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Six Reasons Why Individual Research Conferences Are A Good Idea

I hear from a number of my fellow law librarians that they don't like doing research conferences with their students. The number one reason I hear for why is that they take up a tremendous amount of time--which is completely fair, given time is a commodity most law librarians are short on.

For me, the benefits of research conferences far outweigh the time needed to perform them. Here are just a few reasons why I include them in my research courses:

1.  As I've already noted elsewhere, they are a great way for instructors to model for their students how to collaborate and communicate in a way similar to what they'll do in practice. Conferencing is a lawyering skill that students need to practice during their legal education.

2.  Individualized feedback is critical to student learning (and it's required under the ABA Standards for experiential simulation courses).  Research conferences allow us to provide feedback in an atmosphere that all but guarantees that our students will hear the feedback instructors are giving. While written feedback can be helpful, we have no way of knowing that our students are actually carefully reading the constructive criticism we are giving them. Even if they are carefully dissecting our comments, feedback is more valuable when students can follow up with questions about professors' commentary. While some students feel comfortable enough to come to office hours and ask questions about our comments, others are unlikely to do so. In an in-person meeting, students hear and have time to reflect on the feedback, and then are able to move forward in the learning process as partners with the instructor.

3. Research conferences allow us to meet each student where they are in the learning process. In the classroom, instructors are forced to teach to the median to move class forward. But, there is no "one right way" to research and analyze legal issues, particularly given the variety of platforms and search strategies at researchers' disposal.  Teaching to the median results in both losing students who have moved beyond the average skill level and leaving those students behind who are struggling the most and need instruction to their current abilities. As such, conferences can become one of the most meaningful learning opportunity for the vast majority of our students, as we can cater instruction to exactly where each student is in their abilities.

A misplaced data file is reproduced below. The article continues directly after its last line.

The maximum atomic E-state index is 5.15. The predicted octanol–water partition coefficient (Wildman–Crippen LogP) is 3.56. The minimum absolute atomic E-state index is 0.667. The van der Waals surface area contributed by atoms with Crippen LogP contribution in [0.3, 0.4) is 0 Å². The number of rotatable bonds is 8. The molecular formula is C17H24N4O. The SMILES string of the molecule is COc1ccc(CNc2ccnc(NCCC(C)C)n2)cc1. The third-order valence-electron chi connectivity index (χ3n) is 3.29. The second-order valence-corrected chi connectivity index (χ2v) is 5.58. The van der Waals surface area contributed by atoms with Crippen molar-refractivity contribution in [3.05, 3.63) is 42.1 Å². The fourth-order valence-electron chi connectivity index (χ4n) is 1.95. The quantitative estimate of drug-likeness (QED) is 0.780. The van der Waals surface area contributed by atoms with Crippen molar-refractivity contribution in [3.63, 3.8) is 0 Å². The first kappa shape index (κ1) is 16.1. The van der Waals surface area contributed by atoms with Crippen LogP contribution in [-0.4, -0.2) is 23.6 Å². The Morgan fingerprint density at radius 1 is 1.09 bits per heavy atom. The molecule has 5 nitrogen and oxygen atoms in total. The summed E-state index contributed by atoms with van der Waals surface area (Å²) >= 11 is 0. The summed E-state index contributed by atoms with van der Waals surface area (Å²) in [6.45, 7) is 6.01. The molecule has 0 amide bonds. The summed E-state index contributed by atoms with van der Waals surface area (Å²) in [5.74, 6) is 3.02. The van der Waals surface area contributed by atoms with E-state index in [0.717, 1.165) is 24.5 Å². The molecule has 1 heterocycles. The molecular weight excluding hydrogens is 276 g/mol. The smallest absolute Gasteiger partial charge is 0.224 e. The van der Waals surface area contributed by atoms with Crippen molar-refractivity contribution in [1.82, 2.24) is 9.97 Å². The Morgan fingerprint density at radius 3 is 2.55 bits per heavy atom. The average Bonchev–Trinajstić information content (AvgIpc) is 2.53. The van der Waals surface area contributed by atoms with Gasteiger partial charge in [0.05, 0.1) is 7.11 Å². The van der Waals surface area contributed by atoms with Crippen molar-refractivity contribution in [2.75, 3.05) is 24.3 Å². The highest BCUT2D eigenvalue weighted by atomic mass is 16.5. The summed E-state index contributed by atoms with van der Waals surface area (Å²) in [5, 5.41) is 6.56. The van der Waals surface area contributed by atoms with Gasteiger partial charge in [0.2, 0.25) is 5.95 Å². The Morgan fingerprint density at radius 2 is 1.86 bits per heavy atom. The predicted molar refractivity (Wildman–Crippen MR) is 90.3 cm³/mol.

4.  Conferences provide excellent feedback for the instructor about how well their students are learning.  Conferences give us an opportunity to learn more about what is and is not working well for our students individually and collectively.  This reflection allows us to make adjustments in our teaching methodology as the course proceeds.  Having met with all of his or her students, the instructor is able to identify global issues with with the class is struggling. The instructor can then revisit those issues, which may be a benefit to those students who had greater issues in other areas and didn't have a chance to discuss the global issues in their conferences.

5.  One-on-one conferences allow us to build relationships with our students that result in their being more engaged inside and outside of the classroom.  Conferences helps teachers and students to build mutual respect.  Conferences, when structured to meet students' individual concerns about their efforts, make students feel heard and valued. This, in turn, results in them staying more engaged as active partners in their own learning.

6.  Research conferences are a better pedagogical tool than waiting to meet until students have started writing, because it allows us to work with our students when they are engaged most deeply in legal analysis and when they are not distracted by trying to communicate that analysis in writing. Research conferences allow students to work out their analysis prior to putting pen to paper, likely resulting in better written and analyzed first drafts of their papers.

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